The power of ice

The icebreaker Oden is currently in the shipyard of Landskrona in southern Sweden, where it is being repaired after several years of hard work in the ice-covered Southern Ocean. I had visited Oden many years ago when she had anchored in Stockholm, but my memory of the ship was very vague. It was therefore a great opportunity to visit Oden again, this time on land.

Voices had been raised high last winter, when Sweden was covered by snow and ice, that Oden, who would now be really needed to break up the ice in the Baltic Sea, is not available, but cruising around in the South Atlantic.

Oden was built in 1988 as an icebreaker for the Swedish Maritime Administration, but is now often used for scientific expeditions to the polar South and North Atlantic. The ship is equipped with laboratory equipment and often accommodates up to 60 scientists who carry out experiments, sample the ocean bottom or make measurements. Just a few years ago, an important instrument was added and installed in the belly of Oden: a gigantic multi-beam echo sounder, which allows mapping the sea floor in great detail. Together with all the laboratory facilities, this installation makes Oden an excellent research vessel to explore the unknown parts of the ice-covered polar oceans and their geological histories. The Marine Geology group at the Department of Geological Sciences was the driving force behind the installation of this multi-beam echo sounder.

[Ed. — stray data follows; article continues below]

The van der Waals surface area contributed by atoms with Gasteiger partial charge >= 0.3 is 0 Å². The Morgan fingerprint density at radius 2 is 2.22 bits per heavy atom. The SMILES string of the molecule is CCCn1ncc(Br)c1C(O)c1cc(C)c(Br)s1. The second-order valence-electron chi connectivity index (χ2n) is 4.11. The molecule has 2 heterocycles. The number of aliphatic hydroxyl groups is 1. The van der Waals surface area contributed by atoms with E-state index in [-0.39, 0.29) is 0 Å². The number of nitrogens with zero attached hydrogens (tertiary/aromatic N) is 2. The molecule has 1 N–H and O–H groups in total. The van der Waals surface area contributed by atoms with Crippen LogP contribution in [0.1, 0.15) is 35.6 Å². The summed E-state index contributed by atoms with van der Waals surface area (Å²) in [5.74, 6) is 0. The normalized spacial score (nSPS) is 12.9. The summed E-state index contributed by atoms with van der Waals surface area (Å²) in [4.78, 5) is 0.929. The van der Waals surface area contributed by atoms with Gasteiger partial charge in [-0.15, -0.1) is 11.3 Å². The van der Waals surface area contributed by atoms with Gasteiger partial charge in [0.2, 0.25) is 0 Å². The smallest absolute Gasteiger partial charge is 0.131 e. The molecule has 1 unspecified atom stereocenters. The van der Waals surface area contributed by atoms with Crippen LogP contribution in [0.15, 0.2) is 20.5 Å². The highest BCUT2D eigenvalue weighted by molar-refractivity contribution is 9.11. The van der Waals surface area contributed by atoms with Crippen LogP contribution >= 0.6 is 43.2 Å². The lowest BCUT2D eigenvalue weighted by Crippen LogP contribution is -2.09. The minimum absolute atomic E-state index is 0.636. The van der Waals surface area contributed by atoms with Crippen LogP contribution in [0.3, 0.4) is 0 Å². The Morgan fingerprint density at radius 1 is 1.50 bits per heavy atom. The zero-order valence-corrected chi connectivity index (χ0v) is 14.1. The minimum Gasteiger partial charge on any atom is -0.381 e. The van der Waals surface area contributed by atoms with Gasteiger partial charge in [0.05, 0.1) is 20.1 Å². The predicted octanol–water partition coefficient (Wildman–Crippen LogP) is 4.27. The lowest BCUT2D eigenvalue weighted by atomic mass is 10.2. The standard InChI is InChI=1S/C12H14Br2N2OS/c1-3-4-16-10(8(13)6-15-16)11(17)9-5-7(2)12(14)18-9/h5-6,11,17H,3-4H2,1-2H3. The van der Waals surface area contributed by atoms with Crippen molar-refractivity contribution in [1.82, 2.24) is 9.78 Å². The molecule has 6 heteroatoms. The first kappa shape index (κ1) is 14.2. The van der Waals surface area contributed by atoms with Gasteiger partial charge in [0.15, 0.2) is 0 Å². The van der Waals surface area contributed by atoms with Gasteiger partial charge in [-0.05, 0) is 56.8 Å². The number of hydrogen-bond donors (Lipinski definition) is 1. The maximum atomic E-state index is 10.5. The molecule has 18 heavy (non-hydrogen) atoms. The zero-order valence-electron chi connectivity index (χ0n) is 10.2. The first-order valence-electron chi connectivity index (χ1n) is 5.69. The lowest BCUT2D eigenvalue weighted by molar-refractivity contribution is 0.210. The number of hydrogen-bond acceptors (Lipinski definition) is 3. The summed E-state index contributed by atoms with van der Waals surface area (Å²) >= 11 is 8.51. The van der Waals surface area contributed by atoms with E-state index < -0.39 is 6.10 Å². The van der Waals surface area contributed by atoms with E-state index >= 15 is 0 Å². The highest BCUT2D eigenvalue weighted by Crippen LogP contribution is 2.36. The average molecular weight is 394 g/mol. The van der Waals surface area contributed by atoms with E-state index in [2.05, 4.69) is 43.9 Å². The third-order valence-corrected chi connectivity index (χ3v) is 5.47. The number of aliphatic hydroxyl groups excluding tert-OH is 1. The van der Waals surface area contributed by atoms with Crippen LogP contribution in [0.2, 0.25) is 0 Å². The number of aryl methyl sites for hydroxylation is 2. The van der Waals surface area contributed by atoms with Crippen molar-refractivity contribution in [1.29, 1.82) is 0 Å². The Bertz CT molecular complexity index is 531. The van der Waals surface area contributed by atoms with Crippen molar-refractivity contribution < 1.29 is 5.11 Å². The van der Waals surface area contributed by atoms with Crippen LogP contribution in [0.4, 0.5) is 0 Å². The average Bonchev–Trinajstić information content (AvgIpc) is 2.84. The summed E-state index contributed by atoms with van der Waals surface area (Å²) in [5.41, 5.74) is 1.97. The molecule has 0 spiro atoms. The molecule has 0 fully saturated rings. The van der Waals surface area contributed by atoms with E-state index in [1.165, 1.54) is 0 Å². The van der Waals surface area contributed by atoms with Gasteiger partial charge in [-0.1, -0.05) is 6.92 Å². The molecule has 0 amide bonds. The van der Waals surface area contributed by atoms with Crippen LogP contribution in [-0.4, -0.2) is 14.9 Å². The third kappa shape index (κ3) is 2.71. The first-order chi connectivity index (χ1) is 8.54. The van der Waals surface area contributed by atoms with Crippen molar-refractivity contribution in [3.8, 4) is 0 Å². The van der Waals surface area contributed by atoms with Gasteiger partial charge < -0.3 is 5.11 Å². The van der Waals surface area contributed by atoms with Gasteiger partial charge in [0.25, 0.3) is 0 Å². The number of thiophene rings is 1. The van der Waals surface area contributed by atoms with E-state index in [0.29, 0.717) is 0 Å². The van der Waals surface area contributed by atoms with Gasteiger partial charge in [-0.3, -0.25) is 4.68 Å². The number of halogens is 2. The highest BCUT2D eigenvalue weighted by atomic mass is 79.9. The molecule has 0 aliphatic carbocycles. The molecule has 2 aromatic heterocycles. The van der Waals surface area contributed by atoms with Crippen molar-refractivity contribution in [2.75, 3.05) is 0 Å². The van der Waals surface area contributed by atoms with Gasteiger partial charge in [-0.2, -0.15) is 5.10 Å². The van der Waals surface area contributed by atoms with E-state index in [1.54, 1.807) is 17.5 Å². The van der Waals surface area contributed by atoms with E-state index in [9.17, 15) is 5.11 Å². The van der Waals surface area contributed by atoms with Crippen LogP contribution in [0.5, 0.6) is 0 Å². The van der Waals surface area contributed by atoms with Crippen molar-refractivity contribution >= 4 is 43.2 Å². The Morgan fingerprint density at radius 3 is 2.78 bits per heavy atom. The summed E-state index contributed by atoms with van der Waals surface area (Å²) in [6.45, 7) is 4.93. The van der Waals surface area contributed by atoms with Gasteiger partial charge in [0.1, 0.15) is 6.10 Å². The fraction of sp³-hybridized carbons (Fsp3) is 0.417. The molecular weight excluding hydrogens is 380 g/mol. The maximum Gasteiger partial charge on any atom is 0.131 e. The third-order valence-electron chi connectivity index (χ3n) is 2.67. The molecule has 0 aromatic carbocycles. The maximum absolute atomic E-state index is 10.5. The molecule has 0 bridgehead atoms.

After all these months of ice breaking in the Southern Ocean, Oden now needs to be repaired. The ice has left its traces. The gigantic turbines need to be fixed or replaced; Oden’s belly is dotted with traces showing how the ship has been battling the ice, the keel has received its share too, and even the part where the multi-beam is placed has been affected. It will take several weeks until Oden can be back in the water and heading for its next mission.

Oden offers a fantastic opportunity for Swedish science researchers. How great to have a ship that can conquer the most distant parts of the world’s oceans, that is excellently equipped with scientific laboratories, and that can accommodate a wide range of scientists. Without Oden and without the participation of marine geologists from Stockholm, we would still not know anything about the bottom topography of the polar oceans and we would not be able to piece together the geological history of these ocean basins.

Interested in reading more about earlier expeditions with Oden? Check out the Southern Ocean expedition; or the Lomonosov Ridge expedition.

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